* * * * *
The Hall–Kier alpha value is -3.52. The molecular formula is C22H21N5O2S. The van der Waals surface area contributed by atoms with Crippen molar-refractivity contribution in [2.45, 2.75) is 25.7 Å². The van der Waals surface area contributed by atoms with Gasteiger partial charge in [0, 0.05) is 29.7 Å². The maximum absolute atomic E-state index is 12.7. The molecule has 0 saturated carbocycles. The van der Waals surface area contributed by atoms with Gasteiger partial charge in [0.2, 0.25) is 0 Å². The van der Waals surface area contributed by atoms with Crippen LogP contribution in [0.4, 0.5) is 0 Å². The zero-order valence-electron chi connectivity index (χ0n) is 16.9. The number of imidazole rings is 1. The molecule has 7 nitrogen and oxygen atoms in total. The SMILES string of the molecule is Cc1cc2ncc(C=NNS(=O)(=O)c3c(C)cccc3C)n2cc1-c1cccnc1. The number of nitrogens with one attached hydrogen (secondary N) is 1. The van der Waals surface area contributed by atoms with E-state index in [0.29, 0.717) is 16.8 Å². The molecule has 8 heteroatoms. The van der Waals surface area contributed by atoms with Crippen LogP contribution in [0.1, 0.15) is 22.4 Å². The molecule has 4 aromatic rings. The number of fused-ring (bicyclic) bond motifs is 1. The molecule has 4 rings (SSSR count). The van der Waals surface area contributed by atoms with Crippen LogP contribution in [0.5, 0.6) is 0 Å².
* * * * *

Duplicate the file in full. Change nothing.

The Hall–Kier alpha value is -3.52. The molecular formula is C22H21N5O2S. The van der Waals surface area contributed by atoms with Crippen molar-refractivity contribution in [2.45, 2.75) is 25.7 Å². The van der Waals surface area contributed by atoms with Gasteiger partial charge in [0, 0.05) is 29.7 Å². The maximum absolute atomic E-state index is 12.7. The molecule has 0 saturated carbocycles. The van der Waals surface area contributed by atoms with Gasteiger partial charge in [0.2, 0.25) is 0 Å². The van der Waals surface area contributed by atoms with Crippen LogP contribution in [0.4, 0.5) is 0 Å². The zero-order valence-electron chi connectivity index (χ0n) is 16.9. The number of imidazole rings is 1. The molecule has 7 nitrogen and oxygen atoms in total. The SMILES string of the molecule is Cc1cc2ncc(C=NNS(=O)(=O)c3c(C)cccc3C)n2cc1-c1cccnc1. The number of nitrogens with one attached hydrogen (secondary N) is 1. The van der Waals surface area contributed by atoms with E-state index in [0.29, 0.717) is 16.8 Å². The molecule has 8 heteroatoms. The van der Waals surface area contributed by atoms with Crippen LogP contribution in [0.1, 0.15) is 22.4 Å². The molecule has 4 aromatic rings. The number of fused-ring (bicyclic) bond motifs is 1. The molecule has 4 rings (SSSR count). The van der Waals surface area contributed by atoms with Crippen LogP contribution in [0.5, 0.6) is 0 Å².